Volume Snapshot

1. Overview

ZStack allows user to create snapshots from VM's root volume and data volumes. Unlike majority of IaaS software only allowing users to create at most one snapshot chain, ZStack allows users to create a snapshot tree that each branch is a snapshot chain.

In this example, we will create a snapshot tree with two branches from a VM's root volume.

Only Ubuntu14.04 supports live snapshot, CentOS doesn't

For Linux distributions (CentOS6.x, CentOS7, and Ubuntu14.04) we have tested, only Ubuntu14.04 supports live snapshot. If you use a Linux other than Ubuntu14.04, you have to stop the VM before taking every snapshot. Assuming you use Ubuntu14.04, this tutorial doesn't contain instructions to stop VM before taking snapshot. However, reverting snapshot always requires to stop VM no matter what Linux distributions in use.

2. Prerequisites

We assume you have followed installation guide to install ZStack on a single Linux machine, and the ZStack management node is up and running. To access the web UI, type below URL in your browser (Please use latest Chrome or Firefox browser.):


To make things simple, we assume you have only one Linux machine with one network card that can access the internet; besides, there are some other requirements:

  • At least 20G free disk that can be used as primary storage and backup storage
  • Several free IPs that can access the internet
  • NFS server is enabled on the machine (see end of this section for automatically setup NFS)
  • SSH credentials for user root

Configure root user

The KVM host will need root user credentials of SSH, to allow Ansible to install necessary packages and to give the KVM agent full control of the host. As this tutorial use a single machine for both ZStack management node and KVM host, you will need to configure credentials for the root user.
sudo su
passwd root

Based on those requirements, we assume below setup information:

  • ethernet device name: eth0
  • eth0 IP:
  • free IP range: ~
  • primary storage folder: /zstack_ps
  • backup storage folder: /zstack_bs

Slow VM stopping due to lack of ACPID:

Though we don't show the example of stopping VM, you may find stopping a VM takes more than 60s. That's because the VM image doesn't support ACPID that receives KVM's shutdown event, ZStack has to wait for 60 seconds timeout then destroy it. It's not a problem for regular Linux distributions which have ACPID installed.

Avoid DHCP conflict

Please make sure you don't have a DHCP server in the network because ZStack will spawn its own DHCP server; if you have a DHCP server in the network and cannot remove it, please use an IP range that is unlikely used by your DHCP server, otherwise the VM may not receive an IP from ZStack's DHCP server but from yours.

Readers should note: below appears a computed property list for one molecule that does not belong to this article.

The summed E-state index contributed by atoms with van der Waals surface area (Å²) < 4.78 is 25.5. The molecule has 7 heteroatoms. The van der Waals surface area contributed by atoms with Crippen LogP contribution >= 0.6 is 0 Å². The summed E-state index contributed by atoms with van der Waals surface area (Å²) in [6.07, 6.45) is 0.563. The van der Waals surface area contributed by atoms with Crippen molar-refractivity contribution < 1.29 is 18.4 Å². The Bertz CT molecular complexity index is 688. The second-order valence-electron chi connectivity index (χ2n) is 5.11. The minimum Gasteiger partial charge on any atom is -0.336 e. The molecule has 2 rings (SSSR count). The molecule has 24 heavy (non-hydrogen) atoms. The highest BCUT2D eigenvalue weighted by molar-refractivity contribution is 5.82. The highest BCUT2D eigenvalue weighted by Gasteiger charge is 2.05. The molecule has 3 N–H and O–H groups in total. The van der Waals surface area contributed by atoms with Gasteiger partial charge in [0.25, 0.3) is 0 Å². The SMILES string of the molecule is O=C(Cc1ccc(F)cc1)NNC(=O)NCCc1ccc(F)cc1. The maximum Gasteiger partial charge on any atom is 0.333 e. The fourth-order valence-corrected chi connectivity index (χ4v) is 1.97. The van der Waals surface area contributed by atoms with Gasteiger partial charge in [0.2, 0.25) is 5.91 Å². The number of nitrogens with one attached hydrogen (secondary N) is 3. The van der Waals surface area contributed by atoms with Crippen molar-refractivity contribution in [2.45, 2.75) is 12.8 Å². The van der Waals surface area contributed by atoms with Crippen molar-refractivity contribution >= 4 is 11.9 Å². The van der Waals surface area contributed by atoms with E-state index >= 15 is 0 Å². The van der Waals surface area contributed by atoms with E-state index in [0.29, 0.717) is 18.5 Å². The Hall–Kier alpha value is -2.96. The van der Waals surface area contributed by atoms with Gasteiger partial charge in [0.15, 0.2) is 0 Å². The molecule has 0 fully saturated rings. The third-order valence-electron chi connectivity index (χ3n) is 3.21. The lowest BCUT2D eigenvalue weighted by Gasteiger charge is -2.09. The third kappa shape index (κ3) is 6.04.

3. LogIn

open browser with URL(http://your_machine_ip:5000/) and login with admin/password:

4. Create Zone

click 'Hardware' in the left sidebar and then click 'Zone'to enter the zone page:

click button 'Create Zone' to open the dialog:

name your first zone as 'ZONE1' and click button 'OK':

5. Create Cluster

click 'Cluster' in the left sidebar to enter the cluster page:

click button 'Create Cluster' to open the dialog:

name the cluster as 'CLUSTER1' then click button 'OK':

6. Add Host

click 'Host' in the left sidebar to enter host page:

click 'Create Host' button to open the dialog:

  1. name the host as 'HOST1'
  2. select cluster(CLUSTER1) you just created
  3. input the host IP(
  4. input the ssh port(22)
  5. the most important thing: give SSH credentials for user root
  6. click 'OK' button

A little slow when first time adding a host

It may take a few minutes to add a host because Ansible will install all dependent packages, for example, KVM, on the host.

7. Add Primary Storage

click 'PrimaryStorage' in the left slider to enter primary storage page:

click button 'Add PrimaryStorage' to open the dialog:

  1. name the primary storage as 'PS1'
  2. select type 'LocalStorge'
  3. input url(/zstack_ps)
  4. select cluster 'CLUSTER1'
  5. click button 'OK'

Format of URL

The format of URL is exactly the same to the one used by Linux mount command.

It's actually multiple API calls

You will see two API finishing notification because it actually calls two APIs: addPrimaryStorage and attachPrimaryStorageToCluster.

8. Add Backup Storage